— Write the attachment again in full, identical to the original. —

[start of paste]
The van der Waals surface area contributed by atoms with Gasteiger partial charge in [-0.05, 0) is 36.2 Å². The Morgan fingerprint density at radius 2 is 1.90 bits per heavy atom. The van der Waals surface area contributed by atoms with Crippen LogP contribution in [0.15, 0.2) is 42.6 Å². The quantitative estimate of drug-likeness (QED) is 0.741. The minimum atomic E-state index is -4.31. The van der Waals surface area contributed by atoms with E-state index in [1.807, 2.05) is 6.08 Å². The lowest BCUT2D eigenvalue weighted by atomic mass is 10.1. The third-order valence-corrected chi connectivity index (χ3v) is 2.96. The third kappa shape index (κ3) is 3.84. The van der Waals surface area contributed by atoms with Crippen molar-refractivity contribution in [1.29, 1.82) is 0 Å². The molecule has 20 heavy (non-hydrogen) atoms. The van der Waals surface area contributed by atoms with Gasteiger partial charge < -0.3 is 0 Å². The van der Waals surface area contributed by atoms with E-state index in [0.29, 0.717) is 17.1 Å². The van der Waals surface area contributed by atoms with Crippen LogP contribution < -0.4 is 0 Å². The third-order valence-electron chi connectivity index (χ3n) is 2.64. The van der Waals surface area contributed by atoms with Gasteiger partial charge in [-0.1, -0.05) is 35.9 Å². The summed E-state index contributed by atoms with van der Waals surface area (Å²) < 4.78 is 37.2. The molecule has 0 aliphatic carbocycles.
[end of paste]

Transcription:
The van der Waals surface area contributed by atoms with Gasteiger partial charge in [-0.05, 0) is 36.2 Å². The Morgan fingerprint density at radius 2 is 1.90 bits per heavy atom. The van der Waals surface area contributed by atoms with Crippen LogP contribution in [0.15, 0.2) is 42.6 Å². The quantitative estimate of drug-likeness (QED) is 0.741. The minimum atomic E-state index is -4.31. The van der Waals surface area contributed by atoms with E-state index in [1.807, 2.05) is 6.08 Å². The lowest BCUT2D eigenvalue weighted by atomic mass is 10.1. The third-order valence-corrected chi connectivity index (χ3v) is 2.96. The third kappa shape index (κ3) is 3.84. The van der Waals surface area contributed by atoms with Crippen molar-refractivity contribution in [1.29, 1.82) is 0 Å². The molecule has 20 heavy (non-hydrogen) atoms. The van der Waals surface area contributed by atoms with Gasteiger partial charge < -0.3 is 0 Å². The van der Waals surface area contributed by atoms with E-state index in [0.29, 0.717) is 17.1 Å². The van der Waals surface area contributed by atoms with Crippen LogP contribution < -0.4 is 0 Å². The third-order valence-electron chi connectivity index (χ3n) is 2.64. The van der Waals surface area contributed by atoms with Gasteiger partial charge in [-0.1, -0.05) is 35.9 Å². The summed E-state index contributed by atoms with van der Waals surface area (Å²) < 4.78 is 37.2. The molecule has 0 aliphatic carbocycles.